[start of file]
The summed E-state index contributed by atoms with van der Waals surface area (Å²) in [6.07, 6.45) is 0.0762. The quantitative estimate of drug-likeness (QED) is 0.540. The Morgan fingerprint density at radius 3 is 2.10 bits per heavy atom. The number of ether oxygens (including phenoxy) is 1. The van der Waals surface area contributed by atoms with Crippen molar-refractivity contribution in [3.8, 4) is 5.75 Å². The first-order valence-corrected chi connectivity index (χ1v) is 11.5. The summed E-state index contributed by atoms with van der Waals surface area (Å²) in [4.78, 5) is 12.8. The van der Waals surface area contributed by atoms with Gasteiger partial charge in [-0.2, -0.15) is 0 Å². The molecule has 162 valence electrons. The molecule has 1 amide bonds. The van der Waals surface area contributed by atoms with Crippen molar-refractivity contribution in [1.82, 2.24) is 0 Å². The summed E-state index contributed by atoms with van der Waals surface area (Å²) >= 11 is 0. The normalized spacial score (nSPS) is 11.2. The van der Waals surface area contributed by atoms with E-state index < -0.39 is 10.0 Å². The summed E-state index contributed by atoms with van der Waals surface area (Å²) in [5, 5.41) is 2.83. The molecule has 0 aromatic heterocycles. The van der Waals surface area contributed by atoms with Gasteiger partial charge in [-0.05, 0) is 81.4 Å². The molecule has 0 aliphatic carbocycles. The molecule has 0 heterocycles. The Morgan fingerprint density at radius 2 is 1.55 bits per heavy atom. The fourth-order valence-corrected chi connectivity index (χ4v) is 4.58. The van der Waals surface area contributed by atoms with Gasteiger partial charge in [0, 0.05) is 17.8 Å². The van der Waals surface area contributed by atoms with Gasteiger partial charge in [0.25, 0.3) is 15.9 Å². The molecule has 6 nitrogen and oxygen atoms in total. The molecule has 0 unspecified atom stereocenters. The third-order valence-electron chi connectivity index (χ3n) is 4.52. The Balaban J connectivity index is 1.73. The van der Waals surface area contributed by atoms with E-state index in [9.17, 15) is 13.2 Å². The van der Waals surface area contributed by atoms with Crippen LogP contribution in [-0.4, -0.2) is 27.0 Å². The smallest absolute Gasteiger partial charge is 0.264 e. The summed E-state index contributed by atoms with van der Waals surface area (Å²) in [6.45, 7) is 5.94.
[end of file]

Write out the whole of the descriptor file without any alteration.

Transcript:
The summed E-state index contributed by atoms with van der Waals surface area (Å²) in [6.07, 6.45) is 0.0762. The quantitative estimate of drug-likeness (QED) is 0.540. The Morgan fingerprint density at radius 3 is 2.10 bits per heavy atom. The number of ether oxygens (including phenoxy) is 1. The van der Waals surface area contributed by atoms with Crippen molar-refractivity contribution in [3.8, 4) is 5.75 Å². The first-order valence-corrected chi connectivity index (χ1v) is 11.5. The summed E-state index contributed by atoms with van der Waals surface area (Å²) in [4.78, 5) is 12.8. The van der Waals surface area contributed by atoms with Gasteiger partial charge in [-0.2, -0.15) is 0 Å². The molecule has 162 valence electrons. The molecule has 1 amide bonds. The van der Waals surface area contributed by atoms with Crippen molar-refractivity contribution in [1.82, 2.24) is 0 Å². The summed E-state index contributed by atoms with van der Waals surface area (Å²) >= 11 is 0. The normalized spacial score (nSPS) is 11.2. The van der Waals surface area contributed by atoms with E-state index < -0.39 is 10.0 Å². The summed E-state index contributed by atoms with van der Waals surface area (Å²) in [5, 5.41) is 2.83. The molecule has 0 aromatic heterocycles. The van der Waals surface area contributed by atoms with Gasteiger partial charge in [-0.05, 0) is 81.4 Å². The molecule has 0 aliphatic carbocycles. The molecule has 0 heterocycles. The Morgan fingerprint density at radius 2 is 1.55 bits per heavy atom. The fourth-order valence-corrected chi connectivity index (χ4v) is 4.58. The van der Waals surface area contributed by atoms with Gasteiger partial charge in [0, 0.05) is 17.8 Å². The van der Waals surface area contributed by atoms with Gasteiger partial charge in [0.25, 0.3) is 15.9 Å². The molecule has 6 nitrogen and oxygen atoms in total. The molecule has 0 unspecified atom stereocenters. The third-order valence-electron chi connectivity index (χ3n) is 4.52. The Balaban J connectivity index is 1.73. The van der Waals surface area contributed by atoms with E-state index in [9.17, 15) is 13.2 Å². The van der Waals surface area contributed by atoms with Crippen LogP contribution in [-0.4, -0.2) is 27.0 Å². The smallest absolute Gasteiger partial charge is 0.264 e. The summed E-state index contributed by atoms with van der Waals surface area (Å²) in [6.45, 7) is 5.94.